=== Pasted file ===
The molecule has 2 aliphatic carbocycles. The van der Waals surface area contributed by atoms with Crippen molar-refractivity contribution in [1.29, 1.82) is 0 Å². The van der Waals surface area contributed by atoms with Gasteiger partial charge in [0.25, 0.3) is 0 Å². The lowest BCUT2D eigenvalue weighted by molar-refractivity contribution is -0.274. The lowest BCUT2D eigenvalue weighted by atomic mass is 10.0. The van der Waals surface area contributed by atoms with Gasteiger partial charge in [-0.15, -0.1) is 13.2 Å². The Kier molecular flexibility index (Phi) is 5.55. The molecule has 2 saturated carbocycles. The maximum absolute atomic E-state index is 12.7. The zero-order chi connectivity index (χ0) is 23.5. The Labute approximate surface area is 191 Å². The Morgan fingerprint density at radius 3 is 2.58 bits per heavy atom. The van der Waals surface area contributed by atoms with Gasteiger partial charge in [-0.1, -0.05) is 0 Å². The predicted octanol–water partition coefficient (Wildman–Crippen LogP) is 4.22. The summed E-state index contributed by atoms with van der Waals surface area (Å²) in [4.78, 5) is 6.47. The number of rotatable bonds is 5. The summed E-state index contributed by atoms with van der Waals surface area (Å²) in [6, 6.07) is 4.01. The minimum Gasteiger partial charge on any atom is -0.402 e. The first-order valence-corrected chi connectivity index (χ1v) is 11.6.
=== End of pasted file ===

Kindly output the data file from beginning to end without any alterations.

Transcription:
The molecule has 2 aliphatic carbocycles. The van der Waals surface area contributed by atoms with Crippen molar-refractivity contribution in [1.29, 1.82) is 0 Å². The van der Waals surface area contributed by atoms with Gasteiger partial charge in [0.25, 0.3) is 0 Å². The lowest BCUT2D eigenvalue weighted by molar-refractivity contribution is -0.274. The lowest BCUT2D eigenvalue weighted by atomic mass is 10.0. The van der Waals surface area contributed by atoms with Gasteiger partial charge in [-0.15, -0.1) is 13.2 Å². The Kier molecular flexibility index (Phi) is 5.55. The molecule has 2 saturated carbocycles. The maximum absolute atomic E-state index is 12.7. The zero-order chi connectivity index (χ0) is 23.5. The Labute approximate surface area is 191 Å². The Morgan fingerprint density at radius 3 is 2.58 bits per heavy atom. The van der Waals surface area contributed by atoms with Gasteiger partial charge in [-0.1, -0.05) is 0 Å². The predicted octanol–water partition coefficient (Wildman–Crippen LogP) is 4.22. The summed E-state index contributed by atoms with van der Waals surface area (Å²) in [4.78, 5) is 6.47. The number of rotatable bonds is 5. The summed E-state index contributed by atoms with van der Waals surface area (Å²) in [6, 6.07) is 4.01. The minimum Gasteiger partial charge on any atom is -0.402 e. The first-order valence-corrected chi connectivity index (χ1v) is 11.6.